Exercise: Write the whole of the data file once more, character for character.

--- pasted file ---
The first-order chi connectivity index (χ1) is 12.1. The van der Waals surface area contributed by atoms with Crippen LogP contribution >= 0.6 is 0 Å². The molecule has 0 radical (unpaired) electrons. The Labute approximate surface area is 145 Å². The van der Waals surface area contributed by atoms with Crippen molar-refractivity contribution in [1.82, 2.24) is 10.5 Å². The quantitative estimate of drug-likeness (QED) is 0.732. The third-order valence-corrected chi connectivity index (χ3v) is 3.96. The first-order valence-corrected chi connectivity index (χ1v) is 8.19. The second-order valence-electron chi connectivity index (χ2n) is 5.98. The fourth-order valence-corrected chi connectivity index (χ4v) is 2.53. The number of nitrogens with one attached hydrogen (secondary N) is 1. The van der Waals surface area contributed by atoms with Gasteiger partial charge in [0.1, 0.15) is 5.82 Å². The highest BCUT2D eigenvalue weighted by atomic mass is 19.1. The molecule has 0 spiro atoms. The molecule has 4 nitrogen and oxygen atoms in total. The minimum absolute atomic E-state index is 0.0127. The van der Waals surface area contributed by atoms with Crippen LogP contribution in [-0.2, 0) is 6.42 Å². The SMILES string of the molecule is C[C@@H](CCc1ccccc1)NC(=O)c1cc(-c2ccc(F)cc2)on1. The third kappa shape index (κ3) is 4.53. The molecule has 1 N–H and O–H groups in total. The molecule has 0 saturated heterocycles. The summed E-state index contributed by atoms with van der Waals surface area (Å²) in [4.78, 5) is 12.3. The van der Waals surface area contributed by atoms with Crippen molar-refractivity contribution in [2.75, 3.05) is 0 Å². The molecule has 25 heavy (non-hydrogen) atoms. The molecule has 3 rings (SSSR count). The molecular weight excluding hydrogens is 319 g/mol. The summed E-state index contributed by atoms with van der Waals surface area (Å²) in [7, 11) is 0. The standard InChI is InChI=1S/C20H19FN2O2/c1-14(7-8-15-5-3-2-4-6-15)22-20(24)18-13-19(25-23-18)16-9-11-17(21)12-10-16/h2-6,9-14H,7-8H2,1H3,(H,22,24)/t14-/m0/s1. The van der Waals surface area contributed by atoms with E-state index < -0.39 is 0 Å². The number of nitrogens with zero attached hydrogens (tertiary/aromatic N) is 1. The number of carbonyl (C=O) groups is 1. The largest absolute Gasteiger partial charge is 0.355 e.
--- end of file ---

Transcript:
The first-order chi connectivity index (χ1) is 12.1. The van der Waals surface area contributed by atoms with Crippen LogP contribution >= 0.6 is 0 Å². The molecule has 0 radical (unpaired) electrons. The Labute approximate surface area is 145 Å². The van der Waals surface area contributed by atoms with Crippen molar-refractivity contribution in [1.82, 2.24) is 10.5 Å². The quantitative estimate of drug-likeness (QED) is 0.732. The third-order valence-corrected chi connectivity index (χ3v) is 3.96. The first-order valence-corrected chi connectivity index (χ1v) is 8.19. The second-order valence-electron chi connectivity index (χ2n) is 5.98. The fourth-order valence-corrected chi connectivity index (χ4v) is 2.53. The number of nitrogens with one attached hydrogen (secondary N) is 1. The van der Waals surface area contributed by atoms with Gasteiger partial charge in [0.1, 0.15) is 5.82 Å². The highest BCUT2D eigenvalue weighted by atomic mass is 19.1. The molecule has 0 spiro atoms. The molecule has 4 nitrogen and oxygen atoms in total. The minimum absolute atomic E-state index is 0.0127. The van der Waals surface area contributed by atoms with Crippen LogP contribution in [-0.2, 0) is 6.42 Å². The SMILES string of the molecule is C[C@@H](CCc1ccccc1)NC(=O)c1cc(-c2ccc(F)cc2)on1. The third kappa shape index (κ3) is 4.53. The molecule has 1 N–H and O–H groups in total. The molecule has 0 saturated heterocycles. The summed E-state index contributed by atoms with van der Waals surface area (Å²) in [4.78, 5) is 12.3. The van der Waals surface area contributed by atoms with Crippen molar-refractivity contribution in [2.75, 3.05) is 0 Å². The molecule has 25 heavy (non-hydrogen) atoms. The molecule has 3 rings (SSSR count). The molecular weight excluding hydrogens is 319 g/mol. The summed E-state index contributed by atoms with van der Waals surface area (Å²) in [7, 11) is 0. The standard InChI is InChI=1S/C20H19FN2O2/c1-14(7-8-15-5-3-2-4-6-15)22-20(24)18-13-19(25-23-18)16-9-11-17(21)12-10-16/h2-6,9-14H,7-8H2,1H3,(H,22,24)/t14-/m0/s1. The van der Waals surface area contributed by atoms with E-state index < -0.39 is 0 Å². The number of nitrogens with zero attached hydrogens (tertiary/aromatic N) is 1. The number of carbonyl (C=O) groups is 1. The largest absolute Gasteiger partial charge is 0.355 e.